Thinking about Nuclear Missiles
Jude Wanniski
March 9, 1999


CHINA: Almost without a doubt, the story in the Saturday NYTimes about Chinese spies in the New Mexico nuclear laboratories was cooked up by the anti-China wing of the Republican Party -- the folks who want China to fail, not succeed. It clearly was spoon-fed to Jeff Gerth of the Times, with no evidence that any spying was done, in order to set the stage for the visit of Premier Zhu Rongji next month. The intent of the spooners is to poison the waters between the U.S. and China, setting up a confrontation that will provide the U.S. with a new, permanent enemy instead of the strategic partner the Administration has in mind. The Clinton administration is on the right side of this issue, the GOP leadership in the Senate and House sucked in by the right-wing coalition that acts on the assumption we are bound to go to war with China in the next decade or two, so why help them get stronger now? Senate Majority Leader Trent Lott, who blunders from pillar to post on these foreign policy issues, told "FoxNewsSunday" that this spy scandal should end any plans our government has to approve China’s membership in the World Trade Organization!! Bad China!! The story dredged out of the dusty files of the CIA and FBI says a nationalized Chinese-American who was born in Taiwan shared technical information with PRC scientists in the 1980s. This, though, is what the lab-to-lab program is designed to do. If Harry Truman were alive, he would see this as a “red herring.” 

RUSSIA: The biggest security threat to the United States and the world is the disposition of the fissionable material becoming available as Moscow downsizes its nuclear force to 750 or 1000 missiles from 30,000. All the plutonium and enriched uranium from 29,000 warheads is destined for nuclear power plants in Russia, but so much chemical weaponry has already disappeared from the Russian arsenal that our nuclear experts are afraid of any temptation by the politicians to crack down on our lab-to-lab cooperation with the Russians. How scary it would be if we lost track of the fissionable material and had to assume it had fallen into the hands of the rogue nations, which know how to make nukes if only they had the material. The fact is, our Los Alamos and Sandia laboratories have been pushed into more and more cooperation with the Chinese labs, because this is the easiest way to make sure they are as benign as they wish to appear. Through the labs, we are able to tell that China’s nuclear missiles are not only NOT pointed at us but are not armed. This is especially nice to know going into Y2K.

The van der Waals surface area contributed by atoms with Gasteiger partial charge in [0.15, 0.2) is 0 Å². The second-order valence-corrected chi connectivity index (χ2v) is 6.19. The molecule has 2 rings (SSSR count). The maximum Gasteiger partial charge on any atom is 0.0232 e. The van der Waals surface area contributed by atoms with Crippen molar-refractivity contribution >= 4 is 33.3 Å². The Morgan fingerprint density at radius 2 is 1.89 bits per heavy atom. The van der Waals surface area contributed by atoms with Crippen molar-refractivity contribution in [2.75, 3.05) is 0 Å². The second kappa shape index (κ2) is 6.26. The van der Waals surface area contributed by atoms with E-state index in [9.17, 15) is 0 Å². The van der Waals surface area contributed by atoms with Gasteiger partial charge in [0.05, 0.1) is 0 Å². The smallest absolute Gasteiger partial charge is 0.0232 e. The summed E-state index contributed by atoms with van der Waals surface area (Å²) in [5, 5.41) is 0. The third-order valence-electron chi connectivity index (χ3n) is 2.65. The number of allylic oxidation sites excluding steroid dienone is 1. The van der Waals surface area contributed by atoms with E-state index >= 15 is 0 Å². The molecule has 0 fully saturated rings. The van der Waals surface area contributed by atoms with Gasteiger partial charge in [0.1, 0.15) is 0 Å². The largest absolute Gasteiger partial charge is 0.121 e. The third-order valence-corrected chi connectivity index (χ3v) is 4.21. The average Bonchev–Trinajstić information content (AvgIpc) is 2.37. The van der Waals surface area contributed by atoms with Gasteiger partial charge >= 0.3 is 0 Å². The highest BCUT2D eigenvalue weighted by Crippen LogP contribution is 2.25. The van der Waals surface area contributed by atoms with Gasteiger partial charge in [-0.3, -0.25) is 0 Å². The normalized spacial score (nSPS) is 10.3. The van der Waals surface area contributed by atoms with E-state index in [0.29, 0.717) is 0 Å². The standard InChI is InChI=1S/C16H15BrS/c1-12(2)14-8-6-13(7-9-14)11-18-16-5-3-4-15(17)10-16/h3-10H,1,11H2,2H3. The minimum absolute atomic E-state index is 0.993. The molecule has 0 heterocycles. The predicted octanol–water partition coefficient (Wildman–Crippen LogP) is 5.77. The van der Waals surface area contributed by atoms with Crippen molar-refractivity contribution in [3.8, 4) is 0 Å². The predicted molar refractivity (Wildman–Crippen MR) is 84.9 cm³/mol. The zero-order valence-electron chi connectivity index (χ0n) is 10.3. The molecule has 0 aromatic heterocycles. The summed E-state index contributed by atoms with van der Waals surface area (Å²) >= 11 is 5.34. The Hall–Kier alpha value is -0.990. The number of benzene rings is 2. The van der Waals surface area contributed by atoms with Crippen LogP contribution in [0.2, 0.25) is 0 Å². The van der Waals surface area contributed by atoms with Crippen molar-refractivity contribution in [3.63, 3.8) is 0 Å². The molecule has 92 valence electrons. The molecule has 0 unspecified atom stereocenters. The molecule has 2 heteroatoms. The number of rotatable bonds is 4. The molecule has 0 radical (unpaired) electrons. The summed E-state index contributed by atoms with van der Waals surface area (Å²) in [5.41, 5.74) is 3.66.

IRAQ: Jack Kemp has gotten an unofficial invitation from Baghdad to visit at his convenience. Kemp had taken the lead more than a year ago in trying to break the diplomatic gridlock between Washington and Baghdad -- recommending a lifting of the now eight-year economic embargo in exchange for a new UNSCOM inspection process under the direction of the General Secretary, Kofi Annan. The invitation obviously indicates a willingness by President Saddam Hussein to have Kemp serve as the icebreaker, which becomes more credible now that Kemp has taken himself out of the 2000 presidential race. We know that Iraq could have nuclear weapons in a very short period if it could get its hands on fissionable material. An end to the current policy of bombing Iraq to contain it, whatever that means, makes more sense than ever, as a trio of experts indicated in the Jan-Feb issue of Foreign Affairs, “Can Saddam Hussein be Toppled?” Answering no, not without massive loss of life and a destabilization of the Middle East, putting Israel more at risk than ever. Kemp also has received official invitations from the Russian and Chinese governments, suggesting he may be racking up as many frequent-flier miles as Madeleine Albright.